It is obvious that U.S. President Donald Trump is not very popular in the U.K. His official visit to London last week inspired a number of protests before and during his stay. Since most U.S. presidents are usually well received in the U.K., we can easily say that Britons are very angry.
Interestingly, for Trump the feeling appears to be mutual, according to his statements and overall demeanor. His appearance with Queen Elizabeth II was particularly interesting because it is common knowledge that the sovereign holds a special place in the British political system and in the hearts of her people.
Besides, it is obvious that the royal family symbolizes tradition and continuity; so every gesture and protocol is important to them. Yet, Trump violated every rule of the protocol. Maybe he was trying to show that he does not care about the monarchy, but he also demonstrated that he knows nothing about basic courtesy. He made the queen, who – regardless of her position – happens to be an elderly woman, wait for a long time and practically forced her to run during the welcoming ceremony. One could say that Trump is always like that; meaning he was not intentionally being rude in the U.K. However, there were few indicators that point to the possibility that he had planned his behavior.
We already know that Trump has a problem with European countries, especially with Germany, and he has continuously criticized the European Union. He believes that Europeans make more money than Americans out of U.S.-EU commercial relations; that they don't invest enough in the U.S.; and they continue to do business with countries the U.S. does not like.
For all these reasons, he supported Brexit and asked for a hard Brexit, i.e. he wanted the U.K. to cut all ties with the EU. He especially does not want the U.K. to continue respecting the EU's economic and commercial regulations, knowing these rules will be considered every time the U.S. proposes a trade deal with the British. Trump does not like the idea of having to deal with European regulations while dealing with the U.K., and he manifested his frustration by treating the British, including their queen, very rudely.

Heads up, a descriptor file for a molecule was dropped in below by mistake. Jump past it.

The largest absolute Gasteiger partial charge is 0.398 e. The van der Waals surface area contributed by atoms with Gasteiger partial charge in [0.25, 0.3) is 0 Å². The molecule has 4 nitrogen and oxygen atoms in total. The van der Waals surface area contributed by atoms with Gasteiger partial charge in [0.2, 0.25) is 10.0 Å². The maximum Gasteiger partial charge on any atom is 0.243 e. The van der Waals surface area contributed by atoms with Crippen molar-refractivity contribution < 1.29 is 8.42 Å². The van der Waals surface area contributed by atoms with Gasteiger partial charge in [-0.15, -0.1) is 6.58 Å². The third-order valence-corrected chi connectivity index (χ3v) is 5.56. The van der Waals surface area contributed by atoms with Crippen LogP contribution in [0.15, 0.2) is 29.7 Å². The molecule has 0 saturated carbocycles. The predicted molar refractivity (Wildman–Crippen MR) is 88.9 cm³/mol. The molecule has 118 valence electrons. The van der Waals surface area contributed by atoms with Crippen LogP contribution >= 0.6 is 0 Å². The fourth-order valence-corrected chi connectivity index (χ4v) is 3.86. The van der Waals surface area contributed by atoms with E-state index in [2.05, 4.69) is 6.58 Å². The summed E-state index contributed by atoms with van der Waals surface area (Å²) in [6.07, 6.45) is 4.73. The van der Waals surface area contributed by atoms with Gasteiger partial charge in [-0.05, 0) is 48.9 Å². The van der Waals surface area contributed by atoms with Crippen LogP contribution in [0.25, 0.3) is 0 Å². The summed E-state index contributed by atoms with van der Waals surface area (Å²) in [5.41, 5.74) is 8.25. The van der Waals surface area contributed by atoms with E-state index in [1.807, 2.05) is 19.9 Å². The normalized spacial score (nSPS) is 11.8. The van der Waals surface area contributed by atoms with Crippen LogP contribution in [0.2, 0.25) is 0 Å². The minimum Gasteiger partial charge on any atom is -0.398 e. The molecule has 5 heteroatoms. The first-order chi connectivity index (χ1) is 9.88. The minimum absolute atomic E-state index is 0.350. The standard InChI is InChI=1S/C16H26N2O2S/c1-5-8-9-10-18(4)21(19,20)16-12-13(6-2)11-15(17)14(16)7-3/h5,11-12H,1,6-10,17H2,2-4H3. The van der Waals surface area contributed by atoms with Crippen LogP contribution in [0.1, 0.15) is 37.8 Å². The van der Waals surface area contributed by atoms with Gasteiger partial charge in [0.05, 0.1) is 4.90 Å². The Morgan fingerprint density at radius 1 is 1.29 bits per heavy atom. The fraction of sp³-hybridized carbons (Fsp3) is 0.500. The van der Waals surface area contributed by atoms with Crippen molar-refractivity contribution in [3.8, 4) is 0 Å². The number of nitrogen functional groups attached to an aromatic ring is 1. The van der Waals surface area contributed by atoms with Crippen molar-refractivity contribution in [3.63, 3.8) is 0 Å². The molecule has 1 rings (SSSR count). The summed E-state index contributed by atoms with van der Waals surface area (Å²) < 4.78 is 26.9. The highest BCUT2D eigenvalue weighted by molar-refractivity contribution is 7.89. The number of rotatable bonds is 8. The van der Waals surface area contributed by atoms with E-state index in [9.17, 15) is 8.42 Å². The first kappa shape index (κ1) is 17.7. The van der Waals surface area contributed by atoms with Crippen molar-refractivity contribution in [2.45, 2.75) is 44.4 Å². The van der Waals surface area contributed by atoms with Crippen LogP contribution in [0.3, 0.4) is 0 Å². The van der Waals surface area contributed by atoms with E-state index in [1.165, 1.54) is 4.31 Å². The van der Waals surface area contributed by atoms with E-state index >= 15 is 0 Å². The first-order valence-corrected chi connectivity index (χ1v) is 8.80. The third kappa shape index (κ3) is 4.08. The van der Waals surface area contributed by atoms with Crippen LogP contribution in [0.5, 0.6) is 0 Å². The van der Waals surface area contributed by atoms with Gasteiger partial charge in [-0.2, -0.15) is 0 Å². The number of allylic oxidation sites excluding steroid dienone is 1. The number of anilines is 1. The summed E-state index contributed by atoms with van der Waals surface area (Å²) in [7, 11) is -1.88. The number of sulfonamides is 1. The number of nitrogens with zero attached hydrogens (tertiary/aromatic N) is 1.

The U.K. has a long tradition of statehood and diplomacy which has always been useful for improving their position in global policy. So they did not react harshly but made it clear they do not appreciate Trump's behavior.
The country's Prime Minister Theresa May, for example, gave a very responsible but efficient answer. We already knew that Trump tried to lecture the U.K. about Brexit and claims that May made big mistake by not listening to him. The British prime minister preferred to reply by disclosing what Trump told her in their private meeting about how to deal with Europeans. It appears Trump suggested May sue the EU rather than negotiate.
Trump clearly wants a brutal Brexit and is pushing for the U.K. to be on bad terms with the EU from now on. The problem is he never asked himself why the British would want that. It is obvious that Britain is opting for a soft Brexit because it better serves its interests. Trump, however, wants a lonely U.K. that would have no choice but to cooperate with the U.S. The U.S. president does not understand other countries think about their interests first and do not only serve American interests.
The U.K. has traditionally played a stabilizing role in the global economy by balancing Europe with the U.S. as they balanced Russia with Turkey, Greece, Germany and France. Trump is now asking the U.K. to abandon its centuries-old diplomacy to follow the U.S., no questions asked. It is ridiculous to think a U.K. prime minister would accept such a thing, never mind the queen. Trump's bullish approach will cost the U.S. all of its friends in the end.